Tortok has an incredibly powerful combat skill, and when combined with an arcana card, he can win most fights. He doesn't have to decide to re-roll his die until he has seen the result, so it is a no-risk skill. Bashing other guys over the head and taking their treasure is a good call. Also, he has the added bonus of being one of the guys you can use to assassinate special characters. Special characters roll three dice, so they are hard to kill; but if you can take them down they can score you massive bonus points in certain scenarios. Tortok is the only character who can meet them on a level playing field (he basically gets to roll three dice for combat). If he also has an arcana card, he has a half-decent chance of scooping a fat bounty. True, there is an arcana card that allows any character to use Tortok's skill, but you only get to play ONE arcana card in a combat, so Tortok still comes out on top by being able to use his own skill PLUS another arcana card as well.

While Tortok makes a scene, the rest of the gang play it stealthy. Kaldern's ability is unbelievably useful. For one action point he can move through another character. It costs an action point, so you don't want to do it unless you have to, but it can get you out of situations where you are pinned in a corner, or just out of reach of a valuable treasure.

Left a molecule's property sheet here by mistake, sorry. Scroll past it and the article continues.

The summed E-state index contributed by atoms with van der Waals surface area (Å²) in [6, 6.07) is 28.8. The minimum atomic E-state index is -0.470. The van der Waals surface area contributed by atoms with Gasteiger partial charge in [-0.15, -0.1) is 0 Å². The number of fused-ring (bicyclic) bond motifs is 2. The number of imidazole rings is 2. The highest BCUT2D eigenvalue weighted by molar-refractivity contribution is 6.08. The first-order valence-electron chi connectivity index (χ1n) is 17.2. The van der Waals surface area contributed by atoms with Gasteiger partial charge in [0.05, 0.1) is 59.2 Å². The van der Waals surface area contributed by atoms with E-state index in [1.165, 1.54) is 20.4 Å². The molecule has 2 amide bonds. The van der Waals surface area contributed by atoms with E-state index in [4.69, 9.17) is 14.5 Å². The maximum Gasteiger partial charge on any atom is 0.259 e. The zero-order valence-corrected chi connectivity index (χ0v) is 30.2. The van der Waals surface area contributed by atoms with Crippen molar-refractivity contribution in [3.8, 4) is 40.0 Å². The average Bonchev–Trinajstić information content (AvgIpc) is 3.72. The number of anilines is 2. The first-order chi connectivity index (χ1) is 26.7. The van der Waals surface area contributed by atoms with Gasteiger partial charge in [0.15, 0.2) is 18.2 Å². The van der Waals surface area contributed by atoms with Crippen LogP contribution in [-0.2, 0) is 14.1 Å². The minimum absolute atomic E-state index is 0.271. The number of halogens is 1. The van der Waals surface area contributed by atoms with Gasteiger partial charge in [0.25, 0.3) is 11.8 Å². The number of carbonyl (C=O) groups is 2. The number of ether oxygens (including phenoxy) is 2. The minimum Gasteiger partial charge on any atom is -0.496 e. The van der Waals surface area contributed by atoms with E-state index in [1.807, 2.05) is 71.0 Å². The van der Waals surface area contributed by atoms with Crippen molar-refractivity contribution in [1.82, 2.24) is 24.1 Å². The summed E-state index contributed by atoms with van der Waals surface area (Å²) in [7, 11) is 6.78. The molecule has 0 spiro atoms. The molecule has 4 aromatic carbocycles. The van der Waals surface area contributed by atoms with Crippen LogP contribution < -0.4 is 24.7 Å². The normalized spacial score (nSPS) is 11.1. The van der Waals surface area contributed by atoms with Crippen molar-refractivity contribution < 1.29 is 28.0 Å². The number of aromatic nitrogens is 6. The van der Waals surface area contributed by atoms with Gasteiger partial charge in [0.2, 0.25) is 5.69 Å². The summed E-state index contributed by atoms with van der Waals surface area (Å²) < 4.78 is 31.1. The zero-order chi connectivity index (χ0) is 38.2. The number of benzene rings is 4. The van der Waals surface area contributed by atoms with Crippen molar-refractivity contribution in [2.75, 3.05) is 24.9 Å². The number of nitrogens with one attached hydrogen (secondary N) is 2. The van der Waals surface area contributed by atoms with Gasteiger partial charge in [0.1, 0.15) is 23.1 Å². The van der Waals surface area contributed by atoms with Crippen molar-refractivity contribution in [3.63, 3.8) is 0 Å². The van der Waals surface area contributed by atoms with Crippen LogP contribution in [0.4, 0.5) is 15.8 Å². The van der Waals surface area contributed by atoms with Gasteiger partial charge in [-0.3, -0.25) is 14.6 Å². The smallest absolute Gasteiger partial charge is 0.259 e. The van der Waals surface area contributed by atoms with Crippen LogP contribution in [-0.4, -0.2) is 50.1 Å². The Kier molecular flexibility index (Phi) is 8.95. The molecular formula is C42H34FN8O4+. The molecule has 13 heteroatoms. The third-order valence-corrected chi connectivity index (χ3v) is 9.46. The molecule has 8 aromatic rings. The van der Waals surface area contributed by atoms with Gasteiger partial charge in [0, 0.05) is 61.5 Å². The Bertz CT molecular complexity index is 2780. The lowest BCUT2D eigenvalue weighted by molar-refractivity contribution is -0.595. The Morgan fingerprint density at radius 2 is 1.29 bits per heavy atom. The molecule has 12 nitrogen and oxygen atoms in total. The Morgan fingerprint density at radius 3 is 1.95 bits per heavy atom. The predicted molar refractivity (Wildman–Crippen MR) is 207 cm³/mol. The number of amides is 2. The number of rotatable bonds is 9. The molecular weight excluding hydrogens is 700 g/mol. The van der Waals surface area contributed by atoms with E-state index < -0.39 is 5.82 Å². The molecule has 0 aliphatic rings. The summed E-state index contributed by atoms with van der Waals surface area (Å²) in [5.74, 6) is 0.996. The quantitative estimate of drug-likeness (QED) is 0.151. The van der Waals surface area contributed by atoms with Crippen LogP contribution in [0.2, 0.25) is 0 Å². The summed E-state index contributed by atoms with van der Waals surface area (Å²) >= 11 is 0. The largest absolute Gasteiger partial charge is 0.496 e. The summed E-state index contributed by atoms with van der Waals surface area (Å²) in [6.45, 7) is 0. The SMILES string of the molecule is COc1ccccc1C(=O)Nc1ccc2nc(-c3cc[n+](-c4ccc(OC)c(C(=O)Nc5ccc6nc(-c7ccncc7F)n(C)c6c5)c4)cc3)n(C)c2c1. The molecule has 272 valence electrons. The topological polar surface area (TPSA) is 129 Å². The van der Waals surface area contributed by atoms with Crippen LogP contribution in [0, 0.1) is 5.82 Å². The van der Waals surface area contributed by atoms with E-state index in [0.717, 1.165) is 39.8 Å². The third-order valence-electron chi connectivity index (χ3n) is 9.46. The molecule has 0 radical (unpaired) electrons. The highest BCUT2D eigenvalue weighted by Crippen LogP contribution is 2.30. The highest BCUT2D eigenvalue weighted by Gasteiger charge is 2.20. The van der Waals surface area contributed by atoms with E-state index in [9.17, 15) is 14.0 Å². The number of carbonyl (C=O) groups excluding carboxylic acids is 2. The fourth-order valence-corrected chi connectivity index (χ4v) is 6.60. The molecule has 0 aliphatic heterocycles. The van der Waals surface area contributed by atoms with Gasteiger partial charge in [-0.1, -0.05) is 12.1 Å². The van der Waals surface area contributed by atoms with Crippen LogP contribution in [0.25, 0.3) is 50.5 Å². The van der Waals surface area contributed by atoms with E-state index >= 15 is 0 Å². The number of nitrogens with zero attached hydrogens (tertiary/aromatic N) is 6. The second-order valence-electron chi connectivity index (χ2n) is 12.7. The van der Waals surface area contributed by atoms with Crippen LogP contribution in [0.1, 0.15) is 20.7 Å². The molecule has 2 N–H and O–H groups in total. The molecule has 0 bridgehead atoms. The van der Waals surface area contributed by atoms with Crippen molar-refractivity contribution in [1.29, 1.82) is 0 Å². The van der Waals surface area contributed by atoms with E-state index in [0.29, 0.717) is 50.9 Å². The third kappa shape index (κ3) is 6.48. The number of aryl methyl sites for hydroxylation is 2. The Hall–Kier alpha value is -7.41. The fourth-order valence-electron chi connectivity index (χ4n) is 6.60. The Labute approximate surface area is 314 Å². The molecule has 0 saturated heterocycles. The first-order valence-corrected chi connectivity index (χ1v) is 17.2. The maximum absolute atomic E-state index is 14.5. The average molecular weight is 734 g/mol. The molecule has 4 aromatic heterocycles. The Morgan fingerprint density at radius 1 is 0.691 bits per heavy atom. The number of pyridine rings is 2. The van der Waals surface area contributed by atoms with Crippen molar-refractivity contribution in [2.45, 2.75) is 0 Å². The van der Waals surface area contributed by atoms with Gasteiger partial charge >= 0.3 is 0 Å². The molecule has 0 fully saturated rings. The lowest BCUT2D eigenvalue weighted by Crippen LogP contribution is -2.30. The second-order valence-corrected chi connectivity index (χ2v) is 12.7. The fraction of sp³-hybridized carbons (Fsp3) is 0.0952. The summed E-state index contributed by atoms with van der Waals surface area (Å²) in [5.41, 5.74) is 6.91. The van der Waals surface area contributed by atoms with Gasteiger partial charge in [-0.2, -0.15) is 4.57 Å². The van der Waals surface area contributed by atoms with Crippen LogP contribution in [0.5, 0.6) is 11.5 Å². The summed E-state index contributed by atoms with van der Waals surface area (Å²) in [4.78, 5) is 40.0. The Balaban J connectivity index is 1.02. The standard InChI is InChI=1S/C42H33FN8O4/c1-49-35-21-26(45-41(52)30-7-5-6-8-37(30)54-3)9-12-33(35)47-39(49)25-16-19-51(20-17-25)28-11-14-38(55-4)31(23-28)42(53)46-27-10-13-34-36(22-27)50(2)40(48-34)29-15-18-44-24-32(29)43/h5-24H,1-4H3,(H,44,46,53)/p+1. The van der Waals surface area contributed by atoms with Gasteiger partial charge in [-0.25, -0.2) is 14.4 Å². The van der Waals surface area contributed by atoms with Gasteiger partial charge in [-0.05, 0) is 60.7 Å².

When a thief finds a treasure chest, he (or she) has two choices: use one action point to pick the lock (roll a D6, if result is equal or less to MIND value then the lock is opened), or use two action points to bash open the lock (no dice roll required). In many cases, it is better to play it safe and bash the lock; however, the yellow team really need to conserve their action points (for the characters that have action point-based skills such as Kaldern). Just as well they have Elise on their team. She gets bonus treasure if she rolls 1 or 2 when picking a lock. Okay, there is always the risk she will fail the dice roll, or she will roll a 3 or 4 and just get the basic treasure, but it always pays to let her lock pick rather than bash. Two extra ducats can win the game in some cases, especially as ducats are usually "safe" (unlike treasure, which can be taken away, ducats can only be lost if you have no treasure when you lose a fight or if losing a fight against the militiamen). It is one of the weaker skills, definitely; but it does encourage you to take more risks with treasure chests - it can be worth the gamble. Plus, there is a limit to the treasure you can carry, but no limit to the amount of money.